In 2014, WrestleMania 30 contributed more than $142 million of economic impact to the New Orleans region. It's no surprise New Orleans was eager to welcome WWE and WrestleMania a second time, but WrestleMania's beneficial impact on a host city extends far beyond just economics.
As a component of its success, WWE's mission is to put smiles on people's faces. WWE feels a powerful responsibility to engage in positive social change, partnering with a wide range of non-profit organizations to help those in need.
WWE Superstars are everywhere in the community during WrestleMania Week, working to help inspire and empower. The kids at Woodland West Elementary School in Harvey know this well; during WrestleMania Week in 2014, WWE Superstars including Kofi Kingston helped build a brand new playground in partnership with KaBOOM! at the school. Kingston himself has roots here; he attended Lusher High School and his parents taught at Xavier and Loyola universities.
This year, WWE will continue to give back during WrestleMania Week by hosting and participating in dozens of local events including a veterans' employment panel with Hire Heroes USA, multiple hospital visits, a Be a STAR bullying prevention rally at a local Boys & Girls Club, a Susan G. Komen luncheon, a Special Olympics unified event, a First Book reading celebration and multiple events supporting Make-A-Wish.
In fact, the 2018 WrestleMania Reading Challenge, a partnership between WWE and First Book, which encourages youth literacy, is already underway. In January, WWE and NXT Superstars visited Bricolage Academy on Esplanade Avenue and Harold Keller Elementary in Metairie to read Trombone Shorty, New Orleans' musical superstar Troy "Trombone Shorty" Andrews' picture book about his childhood and career. During the six-week WrestleMania Reading Challenge, WWE and First Book donated 20,000 books to New Orleans area schools.
All of this is part of how WWE makes dreams — and wishes — come true. In the three decades since WWE partnered with Make-A-Wish, an organization that provides positive experiences to strengthen and empower kids battling critical illnesses, WWE Superstars have granted more than 6,000 wishes. John Cena's 16 world championships already place him in a super-elite class among performers, but when it comes to Make-A-Wish, he's in a class by himself. Cena holds the all-time record for wishes granted: more than 550 and counting!
If you watched WrestleMania 30, you may remember that after Daniel Bryan's spectacular championship victory in the main event, he embraced a child in the front row. This was a very special young member of the WWE Universe, Connor Michalek, who was living his best life despite medulloblastoma, a brain cancer that overwhelmingly affects children.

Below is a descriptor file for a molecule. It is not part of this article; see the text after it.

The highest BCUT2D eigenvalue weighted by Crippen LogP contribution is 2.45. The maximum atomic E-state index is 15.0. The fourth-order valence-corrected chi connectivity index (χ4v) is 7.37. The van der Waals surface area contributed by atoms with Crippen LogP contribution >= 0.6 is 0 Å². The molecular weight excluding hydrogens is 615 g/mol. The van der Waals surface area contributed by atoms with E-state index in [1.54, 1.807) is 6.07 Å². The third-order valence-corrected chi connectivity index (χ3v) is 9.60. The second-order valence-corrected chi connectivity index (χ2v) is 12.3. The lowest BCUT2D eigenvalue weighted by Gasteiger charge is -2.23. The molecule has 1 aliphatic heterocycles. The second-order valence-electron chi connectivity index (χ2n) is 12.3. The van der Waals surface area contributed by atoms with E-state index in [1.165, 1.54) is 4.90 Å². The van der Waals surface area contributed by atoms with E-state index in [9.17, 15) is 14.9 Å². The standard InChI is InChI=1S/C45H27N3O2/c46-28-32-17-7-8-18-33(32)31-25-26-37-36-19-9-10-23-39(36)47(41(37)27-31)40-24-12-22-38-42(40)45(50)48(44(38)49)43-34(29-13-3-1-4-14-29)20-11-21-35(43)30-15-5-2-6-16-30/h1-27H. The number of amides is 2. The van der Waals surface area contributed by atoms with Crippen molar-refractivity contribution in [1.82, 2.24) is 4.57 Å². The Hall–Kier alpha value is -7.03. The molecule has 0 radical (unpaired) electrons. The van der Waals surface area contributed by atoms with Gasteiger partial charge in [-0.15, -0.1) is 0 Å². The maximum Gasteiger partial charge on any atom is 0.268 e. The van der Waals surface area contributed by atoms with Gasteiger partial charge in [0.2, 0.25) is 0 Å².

Connor forged deep friendships with many at WWE, including Daniel Bryan, Stephanie McMahon and Paul "Triple H" Levesque. Although Connor lost his battle to cancer in April 2014, Connor's Cure fund founded by Stephanie McMahon and Triple H continues to honor this brave fighter with an awareness and fundraising initiative that has raised more than $2 million dollars and helped more than 250 families affected by pediatric cancer so that no other children have to endure what Connor endured.
WWE's commitment to leveraging the power of its brand and platforms in the fight against cancer goes back many years, most notably with WWE's successful ongoing partnership with Susan G. Komen. WWE has raised more than $2 million dollars during Breast Cancer Awareness Month in October.
In 2016, WWE launched a collaboration with the Boys & Girls Clubs of America, focusing on bullying prevention and providing in-need youth with safe environments. Thanks to WWE's "Be a STAR" (Show Tolerance And Respect) initiative, more than 300,000 people from every U.S. state and 100 countries have pledged to end bullying. In late 2017, the Boys and Girls Clubs of America and the Yale Center for Emotional Intelligence partnered to develop a new curriculum that is now available in the 4,300 Boys and Girls Clubs nationwide, as well as to teachers worldwide.
In 2015 and 2017 respectively, WWE Chairman & CEO Vince McMahon and WWE Executive Vice President of Talent, Live Events and Creative Paul "Triple H" Levesque were inducted into the Boys and Girls Club of America Hall of Fame. It's an example of how the power of social change comes full circle and the efforts of WWE continue to demonstrate this commitment in communities around the world.